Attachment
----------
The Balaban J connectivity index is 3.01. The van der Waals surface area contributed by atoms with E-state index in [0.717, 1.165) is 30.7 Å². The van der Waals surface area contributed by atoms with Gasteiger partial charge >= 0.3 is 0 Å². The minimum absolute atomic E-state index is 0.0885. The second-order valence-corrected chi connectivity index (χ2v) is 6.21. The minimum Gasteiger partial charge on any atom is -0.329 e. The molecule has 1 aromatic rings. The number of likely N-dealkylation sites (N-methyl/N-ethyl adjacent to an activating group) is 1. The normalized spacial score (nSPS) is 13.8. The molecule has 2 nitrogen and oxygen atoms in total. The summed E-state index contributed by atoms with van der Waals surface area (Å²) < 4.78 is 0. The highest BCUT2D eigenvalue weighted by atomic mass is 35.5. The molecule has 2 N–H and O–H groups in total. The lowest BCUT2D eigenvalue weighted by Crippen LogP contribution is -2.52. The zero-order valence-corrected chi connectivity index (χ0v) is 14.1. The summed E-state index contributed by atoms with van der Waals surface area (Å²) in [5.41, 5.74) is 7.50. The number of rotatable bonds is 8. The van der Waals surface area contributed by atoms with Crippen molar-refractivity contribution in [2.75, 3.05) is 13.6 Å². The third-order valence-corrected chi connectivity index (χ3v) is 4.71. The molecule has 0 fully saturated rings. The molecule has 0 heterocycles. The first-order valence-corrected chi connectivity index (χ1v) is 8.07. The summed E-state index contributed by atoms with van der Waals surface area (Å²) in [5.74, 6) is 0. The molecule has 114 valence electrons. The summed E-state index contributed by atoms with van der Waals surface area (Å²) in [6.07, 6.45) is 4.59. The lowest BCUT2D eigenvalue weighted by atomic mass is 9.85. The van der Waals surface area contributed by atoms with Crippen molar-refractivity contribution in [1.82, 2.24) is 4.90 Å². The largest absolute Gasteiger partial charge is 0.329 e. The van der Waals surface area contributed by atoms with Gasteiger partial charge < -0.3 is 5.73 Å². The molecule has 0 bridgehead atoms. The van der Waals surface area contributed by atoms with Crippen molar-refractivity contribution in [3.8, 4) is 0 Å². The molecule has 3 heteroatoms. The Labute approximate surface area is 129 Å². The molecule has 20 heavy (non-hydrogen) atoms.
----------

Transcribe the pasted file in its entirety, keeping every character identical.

The Balaban J connectivity index is 3.01. The van der Waals surface area contributed by atoms with E-state index in [0.717, 1.165) is 30.7 Å². The van der Waals surface area contributed by atoms with Gasteiger partial charge >= 0.3 is 0 Å². The minimum absolute atomic E-state index is 0.0885. The second-order valence-corrected chi connectivity index (χ2v) is 6.21. The minimum Gasteiger partial charge on any atom is -0.329 e. The molecule has 1 aromatic rings. The number of likely N-dealkylation sites (N-methyl/N-ethyl adjacent to an activating group) is 1. The normalized spacial score (nSPS) is 13.8. The molecule has 2 nitrogen and oxygen atoms in total. The summed E-state index contributed by atoms with van der Waals surface area (Å²) < 4.78 is 0. The highest BCUT2D eigenvalue weighted by atomic mass is 35.5. The molecule has 2 N–H and O–H groups in total. The lowest BCUT2D eigenvalue weighted by Crippen LogP contribution is -2.52. The zero-order valence-corrected chi connectivity index (χ0v) is 14.1. The summed E-state index contributed by atoms with van der Waals surface area (Å²) in [5.41, 5.74) is 7.50. The number of rotatable bonds is 8. The van der Waals surface area contributed by atoms with Crippen molar-refractivity contribution in [2.75, 3.05) is 13.6 Å². The third-order valence-corrected chi connectivity index (χ3v) is 4.71. The molecule has 0 fully saturated rings. The molecule has 0 heterocycles. The first-order valence-corrected chi connectivity index (χ1v) is 8.07. The summed E-state index contributed by atoms with van der Waals surface area (Å²) in [5.74, 6) is 0. The molecule has 114 valence electrons. The summed E-state index contributed by atoms with van der Waals surface area (Å²) in [6.07, 6.45) is 4.59. The lowest BCUT2D eigenvalue weighted by atomic mass is 9.85. The van der Waals surface area contributed by atoms with Crippen molar-refractivity contribution in [1.82, 2.24) is 4.90 Å². The largest absolute Gasteiger partial charge is 0.329 e. The van der Waals surface area contributed by atoms with Gasteiger partial charge < -0.3 is 5.73 Å². The molecule has 0 bridgehead atoms. The van der Waals surface area contributed by atoms with Crippen molar-refractivity contribution in [3.8, 4) is 0 Å². The molecule has 3 heteroatoms. The Labute approximate surface area is 129 Å². The molecule has 20 heavy (non-hydrogen) atoms.